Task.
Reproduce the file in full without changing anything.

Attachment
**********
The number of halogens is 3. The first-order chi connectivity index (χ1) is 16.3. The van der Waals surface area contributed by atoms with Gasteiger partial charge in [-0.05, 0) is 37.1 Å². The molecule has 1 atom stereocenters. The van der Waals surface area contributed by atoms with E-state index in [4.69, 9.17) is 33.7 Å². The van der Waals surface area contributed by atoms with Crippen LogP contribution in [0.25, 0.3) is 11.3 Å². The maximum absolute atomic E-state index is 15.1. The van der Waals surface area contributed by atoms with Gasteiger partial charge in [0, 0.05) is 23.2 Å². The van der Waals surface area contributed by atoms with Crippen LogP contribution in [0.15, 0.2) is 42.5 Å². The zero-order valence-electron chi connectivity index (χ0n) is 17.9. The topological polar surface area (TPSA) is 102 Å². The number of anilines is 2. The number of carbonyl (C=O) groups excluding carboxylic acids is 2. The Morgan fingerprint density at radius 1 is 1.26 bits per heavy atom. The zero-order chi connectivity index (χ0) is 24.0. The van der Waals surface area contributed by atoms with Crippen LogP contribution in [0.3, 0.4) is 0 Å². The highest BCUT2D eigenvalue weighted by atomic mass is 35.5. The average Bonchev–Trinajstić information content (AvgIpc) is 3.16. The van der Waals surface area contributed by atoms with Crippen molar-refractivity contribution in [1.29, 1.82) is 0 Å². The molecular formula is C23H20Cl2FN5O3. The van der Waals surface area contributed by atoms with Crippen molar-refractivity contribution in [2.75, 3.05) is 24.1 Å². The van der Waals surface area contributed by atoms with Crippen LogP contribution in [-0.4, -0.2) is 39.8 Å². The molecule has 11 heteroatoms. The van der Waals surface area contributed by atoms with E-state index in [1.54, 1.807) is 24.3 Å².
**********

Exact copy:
The number of halogens is 3. The first-order chi connectivity index (χ1) is 16.3. The van der Waals surface area contributed by atoms with Gasteiger partial charge in [-0.05, 0) is 37.1 Å². The molecule has 1 atom stereocenters. The van der Waals surface area contributed by atoms with E-state index in [4.69, 9.17) is 33.7 Å². The van der Waals surface area contributed by atoms with Crippen LogP contribution in [0.25, 0.3) is 11.3 Å². The maximum absolute atomic E-state index is 15.1. The van der Waals surface area contributed by atoms with Gasteiger partial charge in [0, 0.05) is 23.2 Å². The van der Waals surface area contributed by atoms with Crippen LogP contribution in [0.15, 0.2) is 42.5 Å². The zero-order valence-electron chi connectivity index (χ0n) is 17.9. The topological polar surface area (TPSA) is 102 Å². The number of anilines is 2. The number of carbonyl (C=O) groups excluding carboxylic acids is 2. The Morgan fingerprint density at radius 1 is 1.26 bits per heavy atom. The zero-order chi connectivity index (χ0) is 24.0. The van der Waals surface area contributed by atoms with Crippen LogP contribution in [0.3, 0.4) is 0 Å². The highest BCUT2D eigenvalue weighted by atomic mass is 35.5. The average Bonchev–Trinajstić information content (AvgIpc) is 3.16. The van der Waals surface area contributed by atoms with Crippen molar-refractivity contribution in [1.29, 1.82) is 0 Å². The molecular formula is C23H20Cl2FN5O3. The van der Waals surface area contributed by atoms with Crippen molar-refractivity contribution in [2.75, 3.05) is 24.1 Å². The van der Waals surface area contributed by atoms with Crippen LogP contribution in [-0.4, -0.2) is 39.8 Å². The molecule has 11 heteroatoms. The van der Waals surface area contributed by atoms with E-state index in [1.54, 1.807) is 24.3 Å².